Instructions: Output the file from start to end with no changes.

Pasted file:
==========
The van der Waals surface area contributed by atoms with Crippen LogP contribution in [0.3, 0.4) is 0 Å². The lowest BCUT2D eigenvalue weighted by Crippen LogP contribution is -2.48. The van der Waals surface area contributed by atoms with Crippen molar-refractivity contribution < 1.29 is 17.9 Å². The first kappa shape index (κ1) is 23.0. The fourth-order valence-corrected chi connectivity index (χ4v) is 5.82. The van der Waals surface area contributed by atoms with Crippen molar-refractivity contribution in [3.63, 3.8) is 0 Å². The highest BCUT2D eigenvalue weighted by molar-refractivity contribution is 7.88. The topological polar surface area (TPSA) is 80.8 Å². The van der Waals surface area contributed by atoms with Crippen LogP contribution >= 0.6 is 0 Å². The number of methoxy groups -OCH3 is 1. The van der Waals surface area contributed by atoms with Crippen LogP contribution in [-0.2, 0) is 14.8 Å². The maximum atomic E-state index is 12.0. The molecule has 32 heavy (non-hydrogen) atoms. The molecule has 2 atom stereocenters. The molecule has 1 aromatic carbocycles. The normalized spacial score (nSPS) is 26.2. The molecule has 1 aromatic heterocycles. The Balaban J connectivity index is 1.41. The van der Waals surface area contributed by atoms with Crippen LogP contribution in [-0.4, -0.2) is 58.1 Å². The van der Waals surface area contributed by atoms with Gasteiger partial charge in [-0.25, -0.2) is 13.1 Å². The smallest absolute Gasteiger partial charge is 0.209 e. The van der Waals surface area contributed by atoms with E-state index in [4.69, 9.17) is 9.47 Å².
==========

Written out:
The van der Waals surface area contributed by atoms with Crippen LogP contribution in [0.3, 0.4) is 0 Å². The lowest BCUT2D eigenvalue weighted by Crippen LogP contribution is -2.48. The van der Waals surface area contributed by atoms with Crippen molar-refractivity contribution < 1.29 is 17.9 Å². The first kappa shape index (κ1) is 23.0. The fourth-order valence-corrected chi connectivity index (χ4v) is 5.82. The van der Waals surface area contributed by atoms with Crippen molar-refractivity contribution in [3.63, 3.8) is 0 Å². The highest BCUT2D eigenvalue weighted by molar-refractivity contribution is 7.88. The topological polar surface area (TPSA) is 80.8 Å². The van der Waals surface area contributed by atoms with Crippen LogP contribution >= 0.6 is 0 Å². The number of methoxy groups -OCH3 is 1. The van der Waals surface area contributed by atoms with Crippen LogP contribution in [-0.2, 0) is 14.8 Å². The maximum atomic E-state index is 12.0. The molecule has 32 heavy (non-hydrogen) atoms. The molecule has 2 atom stereocenters. The molecule has 1 aromatic carbocycles. The normalized spacial score (nSPS) is 26.2. The molecule has 1 aromatic heterocycles. The Balaban J connectivity index is 1.41. The van der Waals surface area contributed by atoms with Crippen LogP contribution in [-0.4, -0.2) is 58.1 Å². The van der Waals surface area contributed by atoms with Gasteiger partial charge in [-0.25, -0.2) is 13.1 Å². The smallest absolute Gasteiger partial charge is 0.209 e. The van der Waals surface area contributed by atoms with E-state index in [4.69, 9.17) is 9.47 Å².